Covid-19 alerted everyone to the risks and impacts of animal disease pandemics. Plant diseases may yet prove more nefarious in their cascading consequences for the economy and for human and animal health, particularly in a warming climate. We are in the midst of an epic global forest health crisis that demands a global response. Accordingly, the United Nations Convention on Biological Diversity acknowledges the importance of invasive species as drivers of biodiversity loss and lays out recommendations to build capacity and share information to reduce impacts.

Fungi and insects are by their nature small and can easily adapt to new hosts and environments. So forest pest invasions often go undetected until late in the game. When they are detected early, action is often slow because economic incentives are not readily apparent. Consider laurel wilt, which ravaged Florida’s forests for years before it struck avocados and policymakers started to pay more attention. Today, Florida’s avocado industry has lost more than 300,000 trees to this pest alone.

When pests cross international borders, the short-term economic benefits of trade often outweigh concerns over longer-term ecological costs. World trade conventions require strong evidence about the threat of specific pests to justify trade restrictions. Such information is seldom available until the problem is out of control. As a result, the world finds itself in a perpetual defensive state against the next big threat.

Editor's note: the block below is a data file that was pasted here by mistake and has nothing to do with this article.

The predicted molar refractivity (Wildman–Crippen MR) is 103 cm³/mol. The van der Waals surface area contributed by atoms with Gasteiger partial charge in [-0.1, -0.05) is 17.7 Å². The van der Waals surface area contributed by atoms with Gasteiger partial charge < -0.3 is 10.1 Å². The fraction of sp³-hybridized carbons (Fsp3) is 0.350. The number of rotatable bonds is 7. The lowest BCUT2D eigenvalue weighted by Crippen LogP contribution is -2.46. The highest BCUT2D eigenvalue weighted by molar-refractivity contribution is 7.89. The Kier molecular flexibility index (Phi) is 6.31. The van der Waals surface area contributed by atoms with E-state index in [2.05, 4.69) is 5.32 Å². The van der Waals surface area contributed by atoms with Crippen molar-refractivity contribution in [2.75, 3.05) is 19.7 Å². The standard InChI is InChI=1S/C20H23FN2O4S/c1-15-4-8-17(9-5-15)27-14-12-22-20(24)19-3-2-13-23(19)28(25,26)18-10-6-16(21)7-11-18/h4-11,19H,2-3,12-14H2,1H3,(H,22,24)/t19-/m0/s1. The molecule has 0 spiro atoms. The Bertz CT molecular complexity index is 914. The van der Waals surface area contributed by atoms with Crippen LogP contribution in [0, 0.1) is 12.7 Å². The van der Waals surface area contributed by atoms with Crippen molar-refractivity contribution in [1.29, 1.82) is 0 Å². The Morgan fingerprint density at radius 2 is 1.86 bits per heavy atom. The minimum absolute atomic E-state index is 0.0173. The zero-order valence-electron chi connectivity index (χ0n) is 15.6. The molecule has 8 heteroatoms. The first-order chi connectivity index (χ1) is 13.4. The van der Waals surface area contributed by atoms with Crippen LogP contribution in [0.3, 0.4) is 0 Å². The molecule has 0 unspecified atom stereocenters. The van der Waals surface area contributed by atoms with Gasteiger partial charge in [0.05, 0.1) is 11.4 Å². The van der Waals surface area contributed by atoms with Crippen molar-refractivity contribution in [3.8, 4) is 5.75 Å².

What can be done? Science can help. For example, researchers have had luck making white pines more resistant to blister rust and chestnuts resistant to chestnut blight, and they are selecting ash trees that are less affected by the emerald ash borer. Yet despite rapid advances in biological technologies, the invasion of forest pests and their impacts continues to accelerate.

Limiting trade to regional partners would greatly reduce both the introduction of invasive pests and fossil fuel emissions, which accelerate the problem through climate change and amplified stress to trees. The pandemic, recent wars and other economic factors have led to a slowdown in global trade. But deglobalization is likely an impractical long-term solution.